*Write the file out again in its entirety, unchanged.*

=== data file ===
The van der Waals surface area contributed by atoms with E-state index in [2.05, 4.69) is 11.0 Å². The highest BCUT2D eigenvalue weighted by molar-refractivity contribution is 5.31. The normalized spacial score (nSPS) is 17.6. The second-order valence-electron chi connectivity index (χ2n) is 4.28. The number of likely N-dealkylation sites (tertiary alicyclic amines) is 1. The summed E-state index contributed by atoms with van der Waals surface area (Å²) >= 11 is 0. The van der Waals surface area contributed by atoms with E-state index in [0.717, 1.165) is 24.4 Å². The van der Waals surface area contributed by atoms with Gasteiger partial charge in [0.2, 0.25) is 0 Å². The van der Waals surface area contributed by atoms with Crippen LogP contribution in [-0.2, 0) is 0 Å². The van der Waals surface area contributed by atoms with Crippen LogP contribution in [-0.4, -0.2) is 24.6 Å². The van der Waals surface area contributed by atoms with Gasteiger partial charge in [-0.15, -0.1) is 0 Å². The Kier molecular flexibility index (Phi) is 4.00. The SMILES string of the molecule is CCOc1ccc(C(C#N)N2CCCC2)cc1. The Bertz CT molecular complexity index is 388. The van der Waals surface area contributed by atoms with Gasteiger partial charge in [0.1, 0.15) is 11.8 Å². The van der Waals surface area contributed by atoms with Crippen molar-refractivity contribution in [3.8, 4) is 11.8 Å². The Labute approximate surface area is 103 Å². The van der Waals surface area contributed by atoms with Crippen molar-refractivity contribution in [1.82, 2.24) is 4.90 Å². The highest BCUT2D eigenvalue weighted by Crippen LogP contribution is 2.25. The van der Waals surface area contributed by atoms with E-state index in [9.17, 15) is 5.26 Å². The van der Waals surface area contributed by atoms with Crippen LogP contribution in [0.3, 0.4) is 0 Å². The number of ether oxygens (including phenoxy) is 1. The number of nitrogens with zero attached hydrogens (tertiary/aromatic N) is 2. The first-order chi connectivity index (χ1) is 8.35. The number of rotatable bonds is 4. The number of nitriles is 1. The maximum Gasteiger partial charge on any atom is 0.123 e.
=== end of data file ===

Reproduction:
The van der Waals surface area contributed by atoms with E-state index in [2.05, 4.69) is 11.0 Å². The highest BCUT2D eigenvalue weighted by molar-refractivity contribution is 5.31. The normalized spacial score (nSPS) is 17.6. The second-order valence-electron chi connectivity index (χ2n) is 4.28. The number of likely N-dealkylation sites (tertiary alicyclic amines) is 1. The summed E-state index contributed by atoms with van der Waals surface area (Å²) >= 11 is 0. The van der Waals surface area contributed by atoms with E-state index in [0.717, 1.165) is 24.4 Å². The van der Waals surface area contributed by atoms with Gasteiger partial charge in [0.2, 0.25) is 0 Å². The van der Waals surface area contributed by atoms with Crippen LogP contribution in [-0.2, 0) is 0 Å². The van der Waals surface area contributed by atoms with Crippen LogP contribution in [-0.4, -0.2) is 24.6 Å². The van der Waals surface area contributed by atoms with Gasteiger partial charge in [-0.15, -0.1) is 0 Å². The Kier molecular flexibility index (Phi) is 4.00. The SMILES string of the molecule is CCOc1ccc(C(C#N)N2CCCC2)cc1. The Bertz CT molecular complexity index is 388. The van der Waals surface area contributed by atoms with Gasteiger partial charge in [0.1, 0.15) is 11.8 Å². The van der Waals surface area contributed by atoms with Crippen molar-refractivity contribution in [3.8, 4) is 11.8 Å². The Labute approximate surface area is 103 Å². The van der Waals surface area contributed by atoms with Crippen molar-refractivity contribution in [1.82, 2.24) is 4.90 Å². The highest BCUT2D eigenvalue weighted by Crippen LogP contribution is 2.25. The van der Waals surface area contributed by atoms with E-state index in [9.17, 15) is 5.26 Å². The van der Waals surface area contributed by atoms with Crippen LogP contribution in [0.3, 0.4) is 0 Å². The number of ether oxygens (including phenoxy) is 1. The number of nitrogens with zero attached hydrogens (tertiary/aromatic N) is 2. The first-order chi connectivity index (χ1) is 8.35. The number of rotatable bonds is 4. The number of nitriles is 1. The maximum Gasteiger partial charge on any atom is 0.123 e.